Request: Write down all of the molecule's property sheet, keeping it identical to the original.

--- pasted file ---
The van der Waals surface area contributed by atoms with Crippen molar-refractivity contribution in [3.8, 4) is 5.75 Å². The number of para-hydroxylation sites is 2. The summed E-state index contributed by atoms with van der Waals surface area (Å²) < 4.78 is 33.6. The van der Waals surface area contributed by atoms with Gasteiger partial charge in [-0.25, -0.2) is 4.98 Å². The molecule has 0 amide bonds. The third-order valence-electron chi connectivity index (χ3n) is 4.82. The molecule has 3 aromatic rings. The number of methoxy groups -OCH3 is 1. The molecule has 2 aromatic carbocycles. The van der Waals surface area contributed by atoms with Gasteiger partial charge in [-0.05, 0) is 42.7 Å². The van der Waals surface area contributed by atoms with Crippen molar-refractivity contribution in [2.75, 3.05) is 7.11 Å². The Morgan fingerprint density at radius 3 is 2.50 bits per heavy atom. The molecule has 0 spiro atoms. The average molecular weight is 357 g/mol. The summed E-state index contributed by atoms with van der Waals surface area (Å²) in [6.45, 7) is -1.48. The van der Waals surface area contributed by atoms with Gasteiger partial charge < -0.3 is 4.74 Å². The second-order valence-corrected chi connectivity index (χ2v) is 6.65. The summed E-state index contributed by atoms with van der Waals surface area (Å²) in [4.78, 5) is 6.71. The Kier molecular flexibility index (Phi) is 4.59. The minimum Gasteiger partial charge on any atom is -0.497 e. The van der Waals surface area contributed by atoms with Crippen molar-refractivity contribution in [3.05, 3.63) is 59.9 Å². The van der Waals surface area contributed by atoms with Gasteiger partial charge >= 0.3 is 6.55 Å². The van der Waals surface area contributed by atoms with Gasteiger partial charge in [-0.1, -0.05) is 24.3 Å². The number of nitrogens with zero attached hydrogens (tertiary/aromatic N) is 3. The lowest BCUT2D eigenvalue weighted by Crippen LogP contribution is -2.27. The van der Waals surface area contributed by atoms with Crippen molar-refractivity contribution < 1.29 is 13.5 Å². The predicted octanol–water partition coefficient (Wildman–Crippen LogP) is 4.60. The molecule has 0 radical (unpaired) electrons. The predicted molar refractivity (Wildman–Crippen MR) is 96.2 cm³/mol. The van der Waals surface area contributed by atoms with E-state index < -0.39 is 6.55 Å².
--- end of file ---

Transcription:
The van der Waals surface area contributed by atoms with Crippen molar-refractivity contribution in [3.8, 4) is 5.75 Å². The number of para-hydroxylation sites is 2. The summed E-state index contributed by atoms with van der Waals surface area (Å²) < 4.78 is 33.6. The van der Waals surface area contributed by atoms with Gasteiger partial charge in [-0.25, -0.2) is 4.98 Å². The molecule has 0 amide bonds. The third-order valence-electron chi connectivity index (χ3n) is 4.82. The molecule has 3 aromatic rings. The number of methoxy groups -OCH3 is 1. The molecule has 2 aromatic carbocycles. The van der Waals surface area contributed by atoms with Gasteiger partial charge in [-0.05, 0) is 42.7 Å². The van der Waals surface area contributed by atoms with Crippen molar-refractivity contribution in [2.75, 3.05) is 7.11 Å². The Morgan fingerprint density at radius 3 is 2.50 bits per heavy atom. The molecule has 0 spiro atoms. The average molecular weight is 357 g/mol. The summed E-state index contributed by atoms with van der Waals surface area (Å²) in [6.45, 7) is -1.48. The van der Waals surface area contributed by atoms with Gasteiger partial charge < -0.3 is 4.74 Å². The second-order valence-corrected chi connectivity index (χ2v) is 6.65. The summed E-state index contributed by atoms with van der Waals surface area (Å²) in [4.78, 5) is 6.71. The Kier molecular flexibility index (Phi) is 4.59. The minimum Gasteiger partial charge on any atom is -0.497 e. The van der Waals surface area contributed by atoms with Crippen molar-refractivity contribution in [3.05, 3.63) is 59.9 Å². The van der Waals surface area contributed by atoms with Gasteiger partial charge >= 0.3 is 6.55 Å². The van der Waals surface area contributed by atoms with Gasteiger partial charge in [-0.1, -0.05) is 24.3 Å². The number of nitrogens with zero attached hydrogens (tertiary/aromatic N) is 3. The lowest BCUT2D eigenvalue weighted by Crippen LogP contribution is -2.27. The van der Waals surface area contributed by atoms with Crippen molar-refractivity contribution < 1.29 is 13.5 Å². The predicted octanol–water partition coefficient (Wildman–Crippen LogP) is 4.60. The molecule has 0 radical (unpaired) electrons. The predicted molar refractivity (Wildman–Crippen MR) is 96.2 cm³/mol. The van der Waals surface area contributed by atoms with E-state index < -0.39 is 6.55 Å².